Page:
Sometimes, rheumatoid arthritis pops up where you least expect it, and I’m not just talking about the flares. Most of us have come to accept that RA isn’t a very well known disease, and that many people simply don’t know a thing about it. Much to my dismay, I learned this fact pretty quickly after I was diagnosed.
As soon as the words ‘I have rheumatoid arthritis’ were uttered, an explanation was quick to follow since inevitably, they had no idea what RA was, or worse, mistook it for osteoarthritis.It’s bad enough being sick, but being sick with a disease people don’t understand makes it feel ten times worse (or so I’ve come to believe). The frustration that often follows has spawned many a blog post, including my own about being stuck with what I have deemed a ‘Loser Disease.’
Three years into my journey with RA, I’ve reached a point where the frustration has receded to the backseat, and I have come to expect a degree of obscurity when it comes to what ails me. Ever anticipating that people won’t know what rheumatoid arthritis is, I’ve even developed a bit of an elevator speech, complete with a few catch phrases to describe RA and differentiate it from what most people think about when they hear the word ‘arthritis.’ Every now and then, I come across a person who actually knows what it is without me having to explain, such as my yoga teacher, and this always takes me pleasantly by surprise. It feels like a breath of fresh air when I realize I don’t have to launch into my spiel and can save that energy for something else.
But as I have discovered, there can be an upside to having a disease that remains mostly under the radar. When the topic of your disease is one you are trying to avoid, or at least deemphasize in your life, not having something like The Big C makes this a little easier to accomplish. In fact, I have gotten so accustomed to having a D-List disease that when it does pop up publicly, I feel a bit unprepared and taken aback.
Every time a commercial for an RA drug comes on TV, I become hyperaware of it. The never-ending list of horrible side effects gets stuck in my head on repeat like a bad song. It always changes my mood and makes me feel oddly self-conscious, even if I am all by myself. I simply don’t expect rheumatoid arthritis to come up unless I bring it up.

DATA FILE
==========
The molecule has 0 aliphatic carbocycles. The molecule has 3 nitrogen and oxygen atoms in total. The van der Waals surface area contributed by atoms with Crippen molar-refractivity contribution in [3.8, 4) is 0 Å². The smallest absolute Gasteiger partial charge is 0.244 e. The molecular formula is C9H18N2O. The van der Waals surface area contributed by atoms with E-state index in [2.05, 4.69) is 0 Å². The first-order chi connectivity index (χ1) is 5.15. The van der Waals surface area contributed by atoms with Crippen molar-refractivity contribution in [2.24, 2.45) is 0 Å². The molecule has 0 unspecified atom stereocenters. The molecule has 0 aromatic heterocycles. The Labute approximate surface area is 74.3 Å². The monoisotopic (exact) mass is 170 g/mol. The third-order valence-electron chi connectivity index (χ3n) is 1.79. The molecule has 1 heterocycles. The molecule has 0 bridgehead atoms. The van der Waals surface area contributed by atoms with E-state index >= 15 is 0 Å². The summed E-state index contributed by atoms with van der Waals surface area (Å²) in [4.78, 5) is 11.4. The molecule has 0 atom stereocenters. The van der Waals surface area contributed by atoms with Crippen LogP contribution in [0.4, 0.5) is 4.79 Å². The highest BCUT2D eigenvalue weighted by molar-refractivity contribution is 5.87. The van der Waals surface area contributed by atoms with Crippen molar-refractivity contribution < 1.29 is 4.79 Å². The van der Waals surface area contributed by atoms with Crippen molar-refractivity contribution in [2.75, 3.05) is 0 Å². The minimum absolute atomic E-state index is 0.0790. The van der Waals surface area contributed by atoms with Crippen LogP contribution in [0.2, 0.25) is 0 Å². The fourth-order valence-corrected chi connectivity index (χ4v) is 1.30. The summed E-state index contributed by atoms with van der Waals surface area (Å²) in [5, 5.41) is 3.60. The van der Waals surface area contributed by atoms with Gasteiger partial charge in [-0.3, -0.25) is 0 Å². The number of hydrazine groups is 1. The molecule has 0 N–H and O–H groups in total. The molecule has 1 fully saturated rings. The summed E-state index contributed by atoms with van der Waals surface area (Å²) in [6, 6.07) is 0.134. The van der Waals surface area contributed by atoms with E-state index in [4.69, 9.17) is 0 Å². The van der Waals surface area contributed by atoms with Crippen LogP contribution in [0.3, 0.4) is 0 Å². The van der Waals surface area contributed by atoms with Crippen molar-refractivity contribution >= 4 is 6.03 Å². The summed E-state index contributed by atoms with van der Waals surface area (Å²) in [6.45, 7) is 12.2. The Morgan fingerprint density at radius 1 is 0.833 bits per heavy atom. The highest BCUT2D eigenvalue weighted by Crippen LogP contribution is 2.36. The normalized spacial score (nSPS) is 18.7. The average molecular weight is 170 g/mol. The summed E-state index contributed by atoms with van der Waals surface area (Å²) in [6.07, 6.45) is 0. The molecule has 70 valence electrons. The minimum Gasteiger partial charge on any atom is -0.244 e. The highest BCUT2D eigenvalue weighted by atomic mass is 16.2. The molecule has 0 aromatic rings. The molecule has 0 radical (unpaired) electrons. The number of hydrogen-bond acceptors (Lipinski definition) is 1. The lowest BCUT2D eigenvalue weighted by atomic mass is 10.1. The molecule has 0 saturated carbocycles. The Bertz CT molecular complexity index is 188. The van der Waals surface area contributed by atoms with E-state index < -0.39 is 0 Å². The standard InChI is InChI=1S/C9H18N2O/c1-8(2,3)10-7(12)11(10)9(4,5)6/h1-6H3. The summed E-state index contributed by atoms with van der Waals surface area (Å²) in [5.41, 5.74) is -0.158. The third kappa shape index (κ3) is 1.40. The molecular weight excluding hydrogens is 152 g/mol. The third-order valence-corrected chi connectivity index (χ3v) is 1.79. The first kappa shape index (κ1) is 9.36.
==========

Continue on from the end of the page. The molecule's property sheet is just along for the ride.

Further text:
So imagine my discomfort when, while getting ready to head out for the day in Charleston on vacation with my boyfriend, the RA-bomb exploded without any warning.
My boyfriend had turned on the Discovery Channel TV show Deadliest Catch, all about extreme fishing, as I finished getting ready. In this particular episode, one of the young men on board the boat had received some very bad news from ashore- his younger sister had died. I was standing in the hotel room brushing my hair and watching the program along with him.They flashed a picture of the young woman onto the screen as her brother spoke of all the pain she had been in ever since she was a child, and suddenly, as if I had a sixth sense, I knew what was coming next . . . there was a pause, and then her brother said that she had had rheumatoid arthritis, and launched into his own elevator speech explaining RA.
Mid-brush, I felt my stomach lurch, and I froze. I was not prepared for RA to come up in this context, especially in front of him. For starters, one rarely hears about rheumatoid arthritis on such a program, and one very rarely hears about RA as a cause of death, though in its most severe forms, this can be a possibility. There was a brief pause, and I turned to look at him to gauge his reaction. I smiled, trying to lighten what I felt was a supremely awkward moment. He asked what type of arthritis they said she had died of, and I said, through stretched lips, ‘rheumatoid,’ then smiled even more brightly as if that would help.
I have been open about my rheumatoid arthritis with my boyfriend, but I haven’t exactly focused on the most negative, sobering aspects of the disease. Partly, this is because I am managing my RA well right now and am trying to maintain a positive outlook for my own benefit as well as his. I also honestly believe that there are a lot of reasons for me to be hopeful. There are a bazillion more options for treatment out there these days, and tons of research is being done.Plus, my RA was caught pretty darn quickly, so the permanent damage I sustained was minimal. I have a great team of doctors behind me, and a treatment regimen that is working (knock on wood). Clearly, the woman in this TV program suffered from a much more severe form of the disease, and did so over a long period of time, but even so, hearing that she had what I have made me feel scared and immediately want to disassociate myself from it, especially in front of my boyfriend.
Later that day, I brought up the program and asked him if he felt freaked out about it or wanted to talk at all. He made the same observation I did- that she clearly had a more severe form of RA, and had so ever since she was a child. In other words, she wasn’t me, and I wasn’t her, even if we did share the same disease. I felt relieved that it hadn’t upset him the way it had me, and let the conversation turn to another subject.
As anyone living with it knows, rheumatoid arthritis is full of surprises.Even if we are doing well and feeling comfortable with our prognosis, the cold hard facts can interrupt our lives in ways we least expect it. It’s important in these moments to make sure the lines of communication stay open- not only with the people in our lives, but also with ourselves.